When I arrived home from the toy store I set about the most important mission of my life up to that point assembling this thing. As you might imagine the instructions for putting this together were intense. There was this 3×5″ glossy color pamphlet that unfolded into a sprawling blueprint that was too big for the dining room table and looked like one of those language-less instruction sheets for Danish furniture- just a huge set of pictures with arrows and numbers. I dutifully began my mission.

Some four hours later nearing completion of this beast I came to an impasse. The plastic lego pieces that were left simply did not match up with the ones in the pictures. Occasionally you make errors as a 5yr-old engineer so I checked and rechecked my work thus far but it became gradually clear that this was an unsolvable engineering project given the materials at hand.  3-D printers were still 30 years in the future and they didn’t sell the pieces I needed a la carte at Kay-Be Toys. Was it just pieces in this box that were missing or were the blueprints for the entire design of the Galaxy Explorer just fundamentally broken? If the latter, how many other space travelers were impacted by this omission??  I wrestled with the biggest crisis of my life to date. This was the first time I had followed instructions to a T only to hit an insurmountable wall and fail at something. All my honed lego-building skills were useless in the face of missing the key pieces necessary to complete the ship.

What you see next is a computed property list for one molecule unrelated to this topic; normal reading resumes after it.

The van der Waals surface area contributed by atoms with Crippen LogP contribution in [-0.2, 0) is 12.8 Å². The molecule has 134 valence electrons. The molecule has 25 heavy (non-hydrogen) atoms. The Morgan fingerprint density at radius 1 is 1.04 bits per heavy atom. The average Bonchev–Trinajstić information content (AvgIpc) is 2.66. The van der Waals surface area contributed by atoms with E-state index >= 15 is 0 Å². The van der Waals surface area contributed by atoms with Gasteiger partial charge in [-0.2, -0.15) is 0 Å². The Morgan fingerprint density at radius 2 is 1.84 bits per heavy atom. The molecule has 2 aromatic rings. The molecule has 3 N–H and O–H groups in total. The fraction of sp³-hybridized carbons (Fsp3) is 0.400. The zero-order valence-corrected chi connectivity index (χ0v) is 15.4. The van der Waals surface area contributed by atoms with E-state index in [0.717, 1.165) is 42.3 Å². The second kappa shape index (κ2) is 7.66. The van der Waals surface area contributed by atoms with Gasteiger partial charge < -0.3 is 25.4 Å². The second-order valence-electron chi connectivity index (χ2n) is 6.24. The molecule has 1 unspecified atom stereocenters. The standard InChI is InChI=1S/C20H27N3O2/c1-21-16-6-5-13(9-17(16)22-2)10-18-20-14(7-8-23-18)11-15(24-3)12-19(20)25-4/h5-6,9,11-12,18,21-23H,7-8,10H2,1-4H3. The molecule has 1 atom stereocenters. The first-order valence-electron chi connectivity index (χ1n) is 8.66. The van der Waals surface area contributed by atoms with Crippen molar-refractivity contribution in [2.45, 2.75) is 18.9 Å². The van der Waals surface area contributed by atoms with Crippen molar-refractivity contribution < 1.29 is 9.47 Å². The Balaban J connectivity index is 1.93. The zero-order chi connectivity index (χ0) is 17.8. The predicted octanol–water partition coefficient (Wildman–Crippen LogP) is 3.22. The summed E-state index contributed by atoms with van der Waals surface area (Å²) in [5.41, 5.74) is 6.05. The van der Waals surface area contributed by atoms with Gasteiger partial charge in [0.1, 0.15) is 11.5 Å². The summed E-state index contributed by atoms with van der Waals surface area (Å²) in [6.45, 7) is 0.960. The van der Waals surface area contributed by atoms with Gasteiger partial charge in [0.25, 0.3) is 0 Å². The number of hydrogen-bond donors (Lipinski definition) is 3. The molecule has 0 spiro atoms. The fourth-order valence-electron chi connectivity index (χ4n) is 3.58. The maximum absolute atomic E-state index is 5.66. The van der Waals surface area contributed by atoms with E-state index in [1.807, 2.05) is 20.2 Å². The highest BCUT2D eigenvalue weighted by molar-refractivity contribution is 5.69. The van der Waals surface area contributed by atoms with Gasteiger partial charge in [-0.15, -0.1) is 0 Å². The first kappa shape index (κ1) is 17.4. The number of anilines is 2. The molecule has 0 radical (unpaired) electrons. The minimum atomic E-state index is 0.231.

At some point my Dad walked in to find me at the dining room table sobbing over the nearly completed model. I was emotionally knotted and wrapped around the axle with my first experience of failure and the impossibility of making something work.  LEGO was teasing me with a picture of what it should be but an impossible task of actuating it.

The next thing my Dad did fundamentally changed my worldview not just with lego-building but everything. It was one of those epiphany cross-roads moments that evolves you as a human and opens your head to a new way of thinking. He said, “My man, these instructions aren’t the only way to build this. It’s just one suggestion for how THEY think it should be put together but you’re a smart guy. You can build an even better version of your own.” In that moment he installed a license to “color outside the lines” in my 5yr-old operating system.  But not just that- he installed also the encouragement to question and challenge instructions when they were clearly flawed along with the confidence that indeed I had it in me to come up with a better approach.

The notion that I might be able to invent a better version than LEGO and that “the authoritative instructions” were merely a suggestion for one potential way to do it blew my mind.  I immediately began cannibalizing my other space legos, pooling pieces and building out my own designs. In place of a sometimes-unworkable spec to follow, I saw ways to improve and freedom to create. Probably to the dismay of many subsequent grade school teachers I challenged instructions when they didn’t make sense. And years later this seed of thinking would eventually lead to me co-founding JumpBox, a company that fundamentally rethought the way in which software could be distributed as a virtual machine and not an installer. We used that to democratize a whole class of software known as “open source” and make it accessible to non-techies. The now-ingrained personality trait of questioning instructions and recognizing true vs. false boundaries has taken me places I would have never gone otherwise.